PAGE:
Anadolu Agency is here with a rundown of the latest developments in Turkey, around the world and the coronavirus pandemic.

– Developments in Turkey, coronavirus pandemic and other news

Turkey has administered nearly 67.5 million doses of COVID-19 vaccines since it launched a mass vaccination campaign in January, according to figures released Monday.

The country continues its intensive vaccination campaign to curb the virus’s spread as everyone 18 and over is eligible for vaccine shots.

According to Health Ministry data, nearly 39.75 million people have gotten their first dose, while over 23.5 million have received their second jabs as well.

Meanwhile, Turkey on Monday criticized Austrian Chancellor Sebastian Kurz’s remarks that Turkey is a “more suitable place” for Afghan refugees.

The Turkish Foreign Ministry said in a statement that they read his statement with “astonishment.”

“First of all, Turkey is not a country neighboring Afghanistan, as Chancellor Kurz stated,” the statement said.

In an interview with the German newspaper Bild am Sonntag, Kurz said that Turkey is “a more suitable place” for Afghan refugees than Germany, Austria or Sweden.

The Taliban have increased control over many parts of Afghanistan amid the withdrawal of foreign troops from the country, which triggered a new refugee flow from the region.

A rich, 30-meter-high archaeological mound in southeastern Turkey dating back some 8,000 years has been added to the UNESCO World Heritage List, the Turkish Foreign Ministry said Monday.

The decision to add the Arslantepe Mound was taken during the Extended 44th UNESCO World Heritage Committee online session in Fuzhou, China, said a ministry statement.

Arslantepe – meaning “Lion Hill” – has been on the UNESCO World Heritage Tentative List since 2014, the statement reiterated, calling it one of Turkey’s earliest religious and civil sites.

– COVID-19

More than 3.88 billion coronavirus vaccine doses have been administered worldwide so far, with Turkey ranking among the top 10 countries for jabs given, according to Our World in Data, a tracking website affiliated with Oxford University.

China, where the coronavirus originated in late 2019, ranks first globally with more than 1.55 billion vaccine jabs given across the country. India follows it with nearly 433.2 million jabs, according to available data.

Meanwhile, the French parliament early Monday greenlighted a health bill mandating vaccination for health care professionals and a digital health pass providing proof of being virus-free to enter public places including restaurants, cafes and trains.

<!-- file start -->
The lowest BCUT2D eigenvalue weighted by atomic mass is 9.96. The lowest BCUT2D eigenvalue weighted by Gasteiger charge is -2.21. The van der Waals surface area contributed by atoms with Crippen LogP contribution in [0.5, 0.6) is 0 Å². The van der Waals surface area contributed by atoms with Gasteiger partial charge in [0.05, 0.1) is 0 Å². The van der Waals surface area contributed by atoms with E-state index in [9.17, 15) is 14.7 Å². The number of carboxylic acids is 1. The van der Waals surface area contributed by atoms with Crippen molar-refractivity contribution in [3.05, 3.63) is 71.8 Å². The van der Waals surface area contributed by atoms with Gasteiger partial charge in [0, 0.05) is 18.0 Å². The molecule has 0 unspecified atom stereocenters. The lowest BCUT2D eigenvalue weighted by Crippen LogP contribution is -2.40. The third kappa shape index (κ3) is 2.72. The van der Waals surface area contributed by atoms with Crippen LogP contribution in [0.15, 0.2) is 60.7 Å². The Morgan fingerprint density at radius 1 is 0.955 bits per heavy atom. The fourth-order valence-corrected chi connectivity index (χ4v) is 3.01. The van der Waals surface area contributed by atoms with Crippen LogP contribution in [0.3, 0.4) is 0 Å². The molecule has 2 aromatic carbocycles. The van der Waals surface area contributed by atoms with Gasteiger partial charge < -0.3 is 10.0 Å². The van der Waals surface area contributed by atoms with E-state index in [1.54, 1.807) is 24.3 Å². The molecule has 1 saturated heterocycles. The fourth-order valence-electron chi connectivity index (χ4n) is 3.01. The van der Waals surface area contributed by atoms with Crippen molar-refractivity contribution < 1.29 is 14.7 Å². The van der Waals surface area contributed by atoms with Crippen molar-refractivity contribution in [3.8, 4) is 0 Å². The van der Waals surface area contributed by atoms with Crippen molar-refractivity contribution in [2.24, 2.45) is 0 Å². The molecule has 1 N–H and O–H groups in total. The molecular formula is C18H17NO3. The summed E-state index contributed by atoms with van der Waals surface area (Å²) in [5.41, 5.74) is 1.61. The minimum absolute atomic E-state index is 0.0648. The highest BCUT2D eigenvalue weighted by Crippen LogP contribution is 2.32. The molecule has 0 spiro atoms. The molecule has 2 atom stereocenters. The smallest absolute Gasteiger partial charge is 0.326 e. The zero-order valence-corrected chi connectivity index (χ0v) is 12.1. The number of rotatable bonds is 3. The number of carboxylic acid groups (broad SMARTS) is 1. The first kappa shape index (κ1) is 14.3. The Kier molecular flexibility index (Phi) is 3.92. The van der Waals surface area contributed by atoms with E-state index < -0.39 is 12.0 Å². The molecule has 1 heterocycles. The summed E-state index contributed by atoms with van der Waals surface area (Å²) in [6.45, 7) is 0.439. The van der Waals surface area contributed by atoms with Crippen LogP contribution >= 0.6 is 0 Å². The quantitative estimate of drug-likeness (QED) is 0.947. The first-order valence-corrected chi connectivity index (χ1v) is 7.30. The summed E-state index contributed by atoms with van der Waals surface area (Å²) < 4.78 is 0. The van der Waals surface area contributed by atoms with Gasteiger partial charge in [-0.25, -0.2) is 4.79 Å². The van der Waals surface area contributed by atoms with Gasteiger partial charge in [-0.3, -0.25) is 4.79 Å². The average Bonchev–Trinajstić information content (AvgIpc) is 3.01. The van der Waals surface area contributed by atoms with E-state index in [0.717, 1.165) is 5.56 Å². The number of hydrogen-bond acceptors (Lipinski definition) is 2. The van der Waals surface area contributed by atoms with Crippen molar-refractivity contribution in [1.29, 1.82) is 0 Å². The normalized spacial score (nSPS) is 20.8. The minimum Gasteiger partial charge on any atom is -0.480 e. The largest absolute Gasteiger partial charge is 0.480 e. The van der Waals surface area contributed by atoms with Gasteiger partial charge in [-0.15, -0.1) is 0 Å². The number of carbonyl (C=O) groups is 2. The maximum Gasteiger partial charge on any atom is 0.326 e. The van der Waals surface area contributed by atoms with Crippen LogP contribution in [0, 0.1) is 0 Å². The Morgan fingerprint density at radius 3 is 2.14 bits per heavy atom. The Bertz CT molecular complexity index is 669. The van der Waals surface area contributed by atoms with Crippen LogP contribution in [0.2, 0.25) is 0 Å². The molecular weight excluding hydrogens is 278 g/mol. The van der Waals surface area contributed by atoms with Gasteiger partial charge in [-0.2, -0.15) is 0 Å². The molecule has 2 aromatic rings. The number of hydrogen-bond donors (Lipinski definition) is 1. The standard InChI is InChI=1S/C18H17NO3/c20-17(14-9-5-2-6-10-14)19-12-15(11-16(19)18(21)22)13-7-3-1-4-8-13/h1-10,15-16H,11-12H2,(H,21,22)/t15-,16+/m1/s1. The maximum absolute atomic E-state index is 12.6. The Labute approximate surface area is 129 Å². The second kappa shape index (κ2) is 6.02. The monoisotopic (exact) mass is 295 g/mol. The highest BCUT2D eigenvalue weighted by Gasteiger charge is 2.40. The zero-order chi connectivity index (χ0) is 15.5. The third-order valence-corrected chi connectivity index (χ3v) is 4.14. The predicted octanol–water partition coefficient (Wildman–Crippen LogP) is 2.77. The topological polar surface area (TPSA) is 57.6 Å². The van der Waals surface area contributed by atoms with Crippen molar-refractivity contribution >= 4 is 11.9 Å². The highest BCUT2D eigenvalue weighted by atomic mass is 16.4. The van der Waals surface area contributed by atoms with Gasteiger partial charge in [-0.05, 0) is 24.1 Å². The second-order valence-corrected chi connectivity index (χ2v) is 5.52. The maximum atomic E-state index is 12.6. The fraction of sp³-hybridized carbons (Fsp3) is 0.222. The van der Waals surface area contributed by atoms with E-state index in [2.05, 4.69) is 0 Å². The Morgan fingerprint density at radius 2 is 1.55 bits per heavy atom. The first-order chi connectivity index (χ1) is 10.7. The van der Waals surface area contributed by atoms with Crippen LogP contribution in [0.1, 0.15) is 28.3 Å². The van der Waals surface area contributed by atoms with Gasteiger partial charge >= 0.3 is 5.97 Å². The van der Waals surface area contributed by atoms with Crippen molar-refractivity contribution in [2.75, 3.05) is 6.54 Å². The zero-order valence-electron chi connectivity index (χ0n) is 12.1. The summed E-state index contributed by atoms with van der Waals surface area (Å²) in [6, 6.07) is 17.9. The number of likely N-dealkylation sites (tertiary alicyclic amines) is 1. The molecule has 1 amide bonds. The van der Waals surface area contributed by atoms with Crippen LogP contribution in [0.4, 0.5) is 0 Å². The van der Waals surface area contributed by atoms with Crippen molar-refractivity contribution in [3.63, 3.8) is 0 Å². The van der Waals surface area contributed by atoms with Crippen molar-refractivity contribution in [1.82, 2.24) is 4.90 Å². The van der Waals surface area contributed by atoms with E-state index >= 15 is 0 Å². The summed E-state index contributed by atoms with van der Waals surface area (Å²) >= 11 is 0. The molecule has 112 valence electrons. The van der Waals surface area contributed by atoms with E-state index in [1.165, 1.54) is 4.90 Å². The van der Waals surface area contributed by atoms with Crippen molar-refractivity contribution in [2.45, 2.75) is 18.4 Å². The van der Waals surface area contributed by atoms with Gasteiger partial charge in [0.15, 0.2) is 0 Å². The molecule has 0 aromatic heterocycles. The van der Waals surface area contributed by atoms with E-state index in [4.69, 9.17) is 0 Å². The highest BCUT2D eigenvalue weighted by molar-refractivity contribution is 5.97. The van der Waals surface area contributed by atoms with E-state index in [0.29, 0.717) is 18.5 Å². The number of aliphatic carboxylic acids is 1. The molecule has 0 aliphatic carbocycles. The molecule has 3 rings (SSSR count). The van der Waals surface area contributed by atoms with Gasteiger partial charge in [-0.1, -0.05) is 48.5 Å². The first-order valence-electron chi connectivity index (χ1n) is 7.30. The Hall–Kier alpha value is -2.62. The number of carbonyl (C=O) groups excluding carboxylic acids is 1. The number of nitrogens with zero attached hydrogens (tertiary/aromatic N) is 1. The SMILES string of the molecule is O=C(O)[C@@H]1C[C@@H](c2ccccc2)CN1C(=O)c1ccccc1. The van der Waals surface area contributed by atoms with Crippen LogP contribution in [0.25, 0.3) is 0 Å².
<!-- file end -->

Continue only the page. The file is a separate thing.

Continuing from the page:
Following heated discussions and several modifications to the original text in the upper and lower houses of parliament, the National Assembly late past midnight voted 156 to 60 to definitively adopt the bill relating to the management of the health crisis.

UK citizens who have been fully vaccinated overseas will be allowed to travel to the UK without having the need to quarantine, as the government is set to recognize vaccinations administered overseas, the government announced Monday.

Under the present travel restrictions and traffic light system, only those who have been fully inoculated by the National Health Service (NHS) in the UK and have returned from countries under the green and/or amber lists can avoid the mandatory 10-day quarantine in a hotel but must self-isolate for 10 days in their homes.

New York City, the most populous city in the United States, will require all municipal employees to be vaccinated against COVID-19 or face weekly testing, Mayor Bill de Blasio announced Monday.

The measures are being enacted for the city’s 300,000 municipal workers, including teachers, police officers and firefighters, amid fears over the spread of the highly infectious Delta variant.

The mayor pointed to the India-origin variant in announcing the new measures, saying it has “thrown us a curveball” as the US attempts to return to a semblance of pre-pandemic normalcy.

– Developments across world

Tunisian President Kais Saied imposed a month-long nationwide curfew Monday, a day after dismissing the prime minister and freezing parliament.

According to a written statement from the Tunisian Presidency, Saied issued a decree banning people and vehicles from streets from 7 p.m. to 6 a.m. starting Monday evening until Aug. 27.

The decree also bans gatherings of more than three people on public roads and in squares.

Saied also suspended work at public institutions except for the army and police for a period of two days as of Tuesday.

Meanwhile, at least 57 irregular migrants drowned in a shipwreck in the Mediterranean Sea, the International Organization for Migration (IOM) said Monday.

“A shipwreck off Libya claims at least 57 lives today after a boat capsized near (the port city of) Khums,” Safa Msehli, spokesperson for the IOM, announced on Twitter.

At least 20 women and two children were among those who drowned, Msehli said, citing the survivors brought to shore by fishermen and the coast guard.

Libya has become a crucial departure point for irregular migrants trying to get to Europe to flee poverty and conflicts within their home countries.

In a meeting Monday aimed at strengthening cooperation between the US and Iraq, the leaders of the two nations discussed a range of issues, including the fight against Daesh/ISIS, climate initiatives, energy, education and combatting the COVID-19 pandemic.

President Joe Biden and Prime Minister Mustafa al-Kadhimi “committed to a continued security partnership to ensure that ISIS can never resurge,” said the White House in a statement.

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